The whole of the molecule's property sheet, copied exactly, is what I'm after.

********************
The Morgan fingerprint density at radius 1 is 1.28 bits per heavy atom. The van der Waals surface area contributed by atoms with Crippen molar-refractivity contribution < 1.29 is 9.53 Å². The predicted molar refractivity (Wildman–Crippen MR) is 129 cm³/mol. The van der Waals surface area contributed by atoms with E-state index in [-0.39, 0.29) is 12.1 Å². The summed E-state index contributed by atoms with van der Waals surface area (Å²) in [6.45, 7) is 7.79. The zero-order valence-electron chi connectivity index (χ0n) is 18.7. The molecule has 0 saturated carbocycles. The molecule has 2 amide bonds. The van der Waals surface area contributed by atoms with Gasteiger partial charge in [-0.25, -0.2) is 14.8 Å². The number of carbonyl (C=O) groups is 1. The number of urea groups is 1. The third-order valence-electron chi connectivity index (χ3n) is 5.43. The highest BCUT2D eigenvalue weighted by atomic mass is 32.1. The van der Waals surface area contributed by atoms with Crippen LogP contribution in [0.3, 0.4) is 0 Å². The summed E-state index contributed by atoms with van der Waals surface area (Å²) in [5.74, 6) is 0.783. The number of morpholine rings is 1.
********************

The Morgan fingerprint density at radius 1 is 1.28 bits per heavy atom. The van der Waals surface area contributed by atoms with Crippen molar-refractivity contribution < 1.29 is 9.53 Å². The predicted molar refractivity (Wildman–Crippen MR) is 129 cm³/mol. The van der Waals surface area contributed by atoms with E-state index in [-0.39, 0.29) is 12.1 Å². The summed E-state index contributed by atoms with van der Waals surface area (Å²) in [6.45, 7) is 7.79. The zero-order valence-electron chi connectivity index (χ0n) is 18.7. The molecule has 0 saturated carbocycles. The molecule has 2 amide bonds. The van der Waals surface area contributed by atoms with Gasteiger partial charge in [-0.25, -0.2) is 14.8 Å². The number of carbonyl (C=O) groups is 1. The number of urea groups is 1. The third-order valence-electron chi connectivity index (χ3n) is 5.43. The highest BCUT2D eigenvalue weighted by atomic mass is 32.1. The van der Waals surface area contributed by atoms with Crippen LogP contribution in [0.3, 0.4) is 0 Å². The summed E-state index contributed by atoms with van der Waals surface area (Å²) in [5.74, 6) is 0.783. The number of morpholine rings is 1.